Kyle Stone, 6, delights in catching snowflakes on his tongue in his Wauna neighborhood the week before Christmas. Photo by Marsha Hart

Roadways were difficult to navigate, but Peninsula School District students got an early Christmas gift this year with an extra three days added to their holiday break when snow piled higher than the Key Peninsula has seen in years.

Snowmobiles, sleds, snow families, and snow forts were part of the landscape as the young and young at heart took time to experience the wintery fun.

Totals for this storm have not been reported yet but in Wauna the snow measured 12 inches on Dec. 22.

National Weather Service meteorologist Johnny Burg, who works at the Seattle weather station, said the record one-day snowfall total was set on Jan. 20, 1943, when Minter Creek reported 14.7 inches. The one-month record total snowfall was 28.5 inches.

“We have spotted reports from across the area, but this is a pretty hefty dump of snow,” Burg said. “People need to be aware of basic safety when we have a storm. Only travel if you need to, and don’t leave pets outside.”

The Key Peninsula got a taste of what was to come when a winter storm descended and had schools on a two-hour delay Dec. 15 and 16, but school was canceled the rest of the week when more snow came in the night of Dec. 16.  It only got worse as initial reports called for hurricane force winds the weekend before Christmas, along with possible freezing rain, but the Key Pen was spared, and instead saw a deep blanket of snow just in time for the holiday.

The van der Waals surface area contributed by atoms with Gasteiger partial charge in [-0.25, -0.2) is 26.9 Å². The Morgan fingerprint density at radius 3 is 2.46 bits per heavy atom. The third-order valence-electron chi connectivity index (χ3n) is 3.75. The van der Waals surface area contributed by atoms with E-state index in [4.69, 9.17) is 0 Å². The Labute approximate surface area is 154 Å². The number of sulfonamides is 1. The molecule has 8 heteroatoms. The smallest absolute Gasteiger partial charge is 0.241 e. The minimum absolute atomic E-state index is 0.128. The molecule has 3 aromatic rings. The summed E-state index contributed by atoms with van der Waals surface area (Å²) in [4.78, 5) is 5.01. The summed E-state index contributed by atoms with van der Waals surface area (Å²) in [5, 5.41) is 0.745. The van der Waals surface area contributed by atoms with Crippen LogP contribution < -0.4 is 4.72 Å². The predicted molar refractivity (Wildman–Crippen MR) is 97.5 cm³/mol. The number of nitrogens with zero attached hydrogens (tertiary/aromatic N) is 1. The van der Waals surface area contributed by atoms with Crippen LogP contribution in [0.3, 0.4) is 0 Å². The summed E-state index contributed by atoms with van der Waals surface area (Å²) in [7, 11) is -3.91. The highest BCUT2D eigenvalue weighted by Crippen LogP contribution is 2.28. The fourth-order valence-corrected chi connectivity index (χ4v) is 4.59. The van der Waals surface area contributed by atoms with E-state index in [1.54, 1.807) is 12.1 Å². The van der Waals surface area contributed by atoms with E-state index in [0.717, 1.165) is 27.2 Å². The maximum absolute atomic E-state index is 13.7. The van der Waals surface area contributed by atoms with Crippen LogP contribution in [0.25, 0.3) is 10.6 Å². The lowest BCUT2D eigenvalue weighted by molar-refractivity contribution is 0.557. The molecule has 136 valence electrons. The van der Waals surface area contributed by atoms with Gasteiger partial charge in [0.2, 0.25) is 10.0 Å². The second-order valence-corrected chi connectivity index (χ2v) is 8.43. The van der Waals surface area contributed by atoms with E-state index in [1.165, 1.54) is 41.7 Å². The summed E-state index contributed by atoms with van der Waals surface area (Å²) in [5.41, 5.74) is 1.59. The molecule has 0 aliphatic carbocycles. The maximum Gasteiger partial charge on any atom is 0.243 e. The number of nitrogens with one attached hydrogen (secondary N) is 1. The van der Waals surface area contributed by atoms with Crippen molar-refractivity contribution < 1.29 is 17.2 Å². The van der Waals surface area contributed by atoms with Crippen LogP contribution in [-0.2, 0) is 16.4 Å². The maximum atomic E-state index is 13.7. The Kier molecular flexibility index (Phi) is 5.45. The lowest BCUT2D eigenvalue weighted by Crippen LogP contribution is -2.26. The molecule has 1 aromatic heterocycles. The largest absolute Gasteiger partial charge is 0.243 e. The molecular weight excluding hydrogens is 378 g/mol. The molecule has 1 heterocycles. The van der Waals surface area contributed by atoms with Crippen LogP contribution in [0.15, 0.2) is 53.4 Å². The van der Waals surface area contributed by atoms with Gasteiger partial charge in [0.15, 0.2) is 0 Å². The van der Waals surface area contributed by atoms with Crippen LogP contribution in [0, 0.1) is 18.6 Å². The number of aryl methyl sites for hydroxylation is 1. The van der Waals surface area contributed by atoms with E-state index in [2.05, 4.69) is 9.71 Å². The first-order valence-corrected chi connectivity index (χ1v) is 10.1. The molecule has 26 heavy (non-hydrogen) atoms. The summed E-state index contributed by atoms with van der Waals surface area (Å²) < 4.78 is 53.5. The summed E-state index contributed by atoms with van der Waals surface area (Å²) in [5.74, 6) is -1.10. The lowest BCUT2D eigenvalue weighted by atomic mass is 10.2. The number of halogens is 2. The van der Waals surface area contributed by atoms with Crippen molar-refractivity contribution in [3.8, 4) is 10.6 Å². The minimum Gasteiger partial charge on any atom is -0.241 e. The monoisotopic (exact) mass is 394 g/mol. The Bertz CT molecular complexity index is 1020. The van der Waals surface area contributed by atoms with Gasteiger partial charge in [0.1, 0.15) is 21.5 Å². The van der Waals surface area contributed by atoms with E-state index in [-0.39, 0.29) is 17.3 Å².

Janet Shonk, a Park Ranger at Penrose State Park, clears some snow with a tractor. Photo by Karina Whitmarsh

Accidents were reported throughout Pierce County, and a car slid off the road on the Purdy sand spit and ended up in the bay. The accident was reported at 11:36 a.m. Dec. 18. No injuries were reported, said Brandy Kessler, a Washington State Patrol trooper.

An injury accident on Key Peninsula Highway and 302 on Dec. 17 set the tone. Dec. 18 saw three accidents, including the one on the Purdy spit, and another five minutes later in the Wauna curves, said Guy Allen, division chief for Fire District 16.

“The most common calls we’re getting now are slips and falls and people breaking bones,” Allen said. “People need to be extra careful, and as the weather changes and it warms a little bit, people will get comfortable with driving and tend to speed up. Conditions could be different around the next bend from the one they’re driving on.”

 

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